Widely portrayed as the 'success of the war on terror', Afghanistan is now in crisis. Increasingly detached from the people it is meant to serve, and unable to manage the massive amounts of aid that it has sought, the administration in Kabul struggles to govern even the diminishing areas of the country over which it has some sway. Whatever political progress that has been possible now takes place against a backdrop of mounting casualties among innocent Afghan civilians and NATO troops. Many Afghans feel themselves to be trapped, hostage between two forces, both of which claim to be their liberators. Perceived by some to be part of a wider struggle that extends to Iraq and Palestine, NATO's campaign in the south seems 'unwinnable'. Now, more than ever, it is important to understand Afghanistan and examine the recent experience of international engagement, and the myths and half-truths that abound. Drawing on long experience of living and working in Afghanistan, Chris Johnson and Jolyon Leslie examine what the changes of recent years have meant in terms of Afghans' sense of their own identity and hopes for the future. They argue that lasting peace and stability will only be brought about through a form of engagement that respects the rights of Afghans to determine their own political future, while delivering on the responsibilities that come with military intervention.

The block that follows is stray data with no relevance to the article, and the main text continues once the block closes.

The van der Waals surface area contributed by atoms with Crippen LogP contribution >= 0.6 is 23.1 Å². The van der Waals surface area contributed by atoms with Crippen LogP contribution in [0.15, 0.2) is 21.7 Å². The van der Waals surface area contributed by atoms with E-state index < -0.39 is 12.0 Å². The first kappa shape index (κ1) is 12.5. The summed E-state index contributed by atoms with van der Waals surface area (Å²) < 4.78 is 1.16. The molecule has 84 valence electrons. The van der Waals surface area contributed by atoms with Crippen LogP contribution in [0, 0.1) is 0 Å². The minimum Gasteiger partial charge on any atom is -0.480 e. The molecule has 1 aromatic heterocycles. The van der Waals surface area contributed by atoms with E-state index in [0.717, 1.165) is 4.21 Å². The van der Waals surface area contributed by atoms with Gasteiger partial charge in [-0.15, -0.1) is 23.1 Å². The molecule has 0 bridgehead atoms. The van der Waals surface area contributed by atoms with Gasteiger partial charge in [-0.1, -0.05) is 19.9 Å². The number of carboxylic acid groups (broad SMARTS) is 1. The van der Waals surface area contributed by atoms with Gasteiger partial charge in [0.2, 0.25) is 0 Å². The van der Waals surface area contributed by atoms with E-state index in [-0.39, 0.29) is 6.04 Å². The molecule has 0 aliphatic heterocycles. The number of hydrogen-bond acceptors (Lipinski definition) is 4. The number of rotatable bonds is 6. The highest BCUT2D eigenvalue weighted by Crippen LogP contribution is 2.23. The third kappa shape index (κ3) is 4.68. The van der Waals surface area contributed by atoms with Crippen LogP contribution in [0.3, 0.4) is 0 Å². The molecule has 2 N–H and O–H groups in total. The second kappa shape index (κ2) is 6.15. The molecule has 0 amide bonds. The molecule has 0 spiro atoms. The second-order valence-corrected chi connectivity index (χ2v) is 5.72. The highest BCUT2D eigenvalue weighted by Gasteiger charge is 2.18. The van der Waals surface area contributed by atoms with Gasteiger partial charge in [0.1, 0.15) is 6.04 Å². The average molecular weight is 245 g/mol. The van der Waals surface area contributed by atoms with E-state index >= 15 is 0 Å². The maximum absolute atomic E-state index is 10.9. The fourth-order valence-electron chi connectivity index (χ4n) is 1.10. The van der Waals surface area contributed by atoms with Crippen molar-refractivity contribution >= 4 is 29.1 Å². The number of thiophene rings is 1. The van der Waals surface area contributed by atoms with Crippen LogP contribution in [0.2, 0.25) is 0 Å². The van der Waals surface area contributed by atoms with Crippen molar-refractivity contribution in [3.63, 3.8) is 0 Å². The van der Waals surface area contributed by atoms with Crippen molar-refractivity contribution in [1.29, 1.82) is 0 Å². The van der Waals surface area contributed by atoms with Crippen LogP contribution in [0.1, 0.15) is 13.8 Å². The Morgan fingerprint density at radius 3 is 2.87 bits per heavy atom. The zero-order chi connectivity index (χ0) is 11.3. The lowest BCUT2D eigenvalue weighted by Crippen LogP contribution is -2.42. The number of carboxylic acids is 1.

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This absorbing book is written by two people who between them have worked for 20 years in aid agencies in Afghanistan. They criticise the post-war policies imposed by the US state. Even the UN Secretary-General decries `premature elections¿ and `cosmetic democracies¿. Security in Afghanistan is now worse than for years. Opposition to the US/UN occupation is growing. The US-dominated World Bank insisted that all Afghanistan¿s pre-1979 debts be paid. The Bank says privatisation is the answer to government inefficiency and corruption, so they privatised the inefficiency and corruption! They even privatised the health service, despite the universal failures of health markets. Privatisation means governments spending our money to prop up private companies. Across the world, the evidence proves that privatisation grows private fortunes, not public services or economies, and that market liberalisation destroys societies and states. Nor is foreign aid the answer. In 2003, the US state allocated $1.6 billion for rebuilding Afghanistan, but most went to outside, mostly US, `consultants¿. Only 10% resulted in finished projects. 83% of a $150 million Asian Development Bank loan for roads, power and gas went to foreign contractors. By 2002, 350 Non-Governmental Organisations, up from 46 in 1999, were competing for foreign aid funds. The authors rightly describe as `hopelessly idealistic¿ their own proposal that ¿the various international players [ugh!] have to leave their own agendas behind and start concentrating on Afghanistan.¿ The UN¿s failures in Kosovo, East Timor and now Afghanistan prove that the failures are systemic: UN intervention is part of the problem. The authors¿ contradictory ideal of `participatory intervention¿ mirrors Blair¿s imperial claim of `humanitarian intervention¿. The authors are right to say, ¿Fundamentally it is not donor money that Afghanistan needs but a working economy.¿ But how? Not through the `new form of international engagement¿ that they suggest. The Afghan people need to get the foreign occupiers out so that they can freely decide their own future. But the authors, good little empire-building missionaries that they are, argue that withdrawal would be premature, always premature. Countries need sovereignty, not foreign patronage, democracy not foreign despotism.